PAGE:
Design principles for news abundance
Google’s Eric Schmidt recently observed (Guardian, Techonomy) that the Internet is disruptive because it replaces information scarcity with information abundance. People expect to access this abundance of information easily.
What is now scarce in our busy world is reader attention, not “column inches” of news print. So digital media is breaking some of the “old” rules and assumptions for presenting news, such as:
- Only main subjects (topical channels) need be presented to satisfy readers.
- Only a few stories need to be presented.
- It’s too difficult, expensive, and manually cumbersome to organize thousands of stories.
The new design principles
With information abundance, news consumers want systems that help them to manage their reading attention. It’s not practical to turn too many pages or see them all at once. So what are the new design principles for publishers to compete in the Age of Abundance — when a digital newspaper can contain thousands of pages on hundreds of topics?
1. Prioritize channels to focus information. Each of us can follow only a few subject areas, yet these areas are not the same across every person. Prioritization helps information consumers find channels in their primary areas of interest — mainstream and specialized.
2. Bring in the experts; organize. It is easier to find, catch up, keep up, discover, navigate across, and learn information if it is well organized. Expert curators provide the best organizations, particularly if tunable with feedback.
3. Help users forage efficiently. Based on the principles of information foraging, readers shift their attention based on whether they have a minute or two to browse/skim the news, or the mindspace to read in detail. Efficient scanning can be enabled by providing “top” or “hottest” stories they can skim across their channels and within each level of topics in a channel. Efficient navigation can be provided by enabling readers to drill down on interesting topics to get the next level of topics and more articles.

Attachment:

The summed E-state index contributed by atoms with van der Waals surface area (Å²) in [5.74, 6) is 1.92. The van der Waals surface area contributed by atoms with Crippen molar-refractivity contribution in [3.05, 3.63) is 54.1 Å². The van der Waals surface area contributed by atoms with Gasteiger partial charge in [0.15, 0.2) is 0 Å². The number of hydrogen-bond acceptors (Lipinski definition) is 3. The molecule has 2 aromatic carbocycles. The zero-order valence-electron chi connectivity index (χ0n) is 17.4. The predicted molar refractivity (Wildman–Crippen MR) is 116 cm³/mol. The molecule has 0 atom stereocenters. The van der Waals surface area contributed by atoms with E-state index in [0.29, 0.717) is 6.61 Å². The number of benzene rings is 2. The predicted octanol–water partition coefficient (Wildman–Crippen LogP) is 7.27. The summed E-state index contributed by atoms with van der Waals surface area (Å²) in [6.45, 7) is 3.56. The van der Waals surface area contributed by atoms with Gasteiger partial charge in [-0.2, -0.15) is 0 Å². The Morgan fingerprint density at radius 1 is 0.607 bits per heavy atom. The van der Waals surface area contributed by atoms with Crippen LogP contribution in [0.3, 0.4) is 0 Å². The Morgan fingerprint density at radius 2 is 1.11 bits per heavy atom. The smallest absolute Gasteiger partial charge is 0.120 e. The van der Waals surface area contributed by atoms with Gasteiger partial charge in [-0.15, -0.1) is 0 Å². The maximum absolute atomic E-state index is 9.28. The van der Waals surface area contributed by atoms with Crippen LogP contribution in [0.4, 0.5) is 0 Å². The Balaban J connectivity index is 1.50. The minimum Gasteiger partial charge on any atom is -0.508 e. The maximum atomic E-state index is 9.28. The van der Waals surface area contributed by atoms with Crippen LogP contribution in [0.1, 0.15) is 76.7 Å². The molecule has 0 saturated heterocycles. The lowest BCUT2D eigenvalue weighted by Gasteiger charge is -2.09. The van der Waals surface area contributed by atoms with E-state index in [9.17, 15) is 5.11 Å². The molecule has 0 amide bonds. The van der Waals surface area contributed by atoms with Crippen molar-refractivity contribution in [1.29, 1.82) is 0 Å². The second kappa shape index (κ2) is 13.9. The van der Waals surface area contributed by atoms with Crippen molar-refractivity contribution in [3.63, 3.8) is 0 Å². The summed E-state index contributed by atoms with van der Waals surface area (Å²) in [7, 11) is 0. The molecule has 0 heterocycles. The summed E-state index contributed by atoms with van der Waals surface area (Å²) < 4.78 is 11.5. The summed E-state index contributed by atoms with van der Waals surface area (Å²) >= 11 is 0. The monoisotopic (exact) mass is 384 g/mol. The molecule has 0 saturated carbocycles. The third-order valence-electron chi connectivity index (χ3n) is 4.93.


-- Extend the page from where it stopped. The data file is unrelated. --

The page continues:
4. Provide the sideways perspective. Like a tree with its branches of stories, each channel has its topics and subtopics, and collectively all the trees form a forest of organized information. If we are browsing topics in one channel, how can we discover related information in another one? Exploring related topics is more than just seeing “related stories”; it is about jumping to different points of view and different specializations. Ideally, connections between topics of interest should be discovered automatically and presented to readers.
Thriving with information abundance
Abundance is here to stay. No matter how the economics sort out for publishers’ subscription models, paywalls, content farms, aggregation, and advertising, consumers will not be satisfied with artificial scarcity. As Steve Rosenbaum argues in his analysis of media consumption, publishers who limit readers to their own narrow reporting are losing audiences.
There’s an opportunity to create a new generation of news/information delivery systems — optimized for information abundance — on all kinds of digital devices.
Try out the Kiffets system, where we have been experimenting with these principles. The tool is a prototype, intended to be refined with publishers, but you’ll get the idea; this video also demonstrates how a personalized news system can help news consumers manage their attention over abundant news.
Editor: Sonal Chokshi
Our work is centered around a series of Focus Areas that we believe are the future of science and technology.
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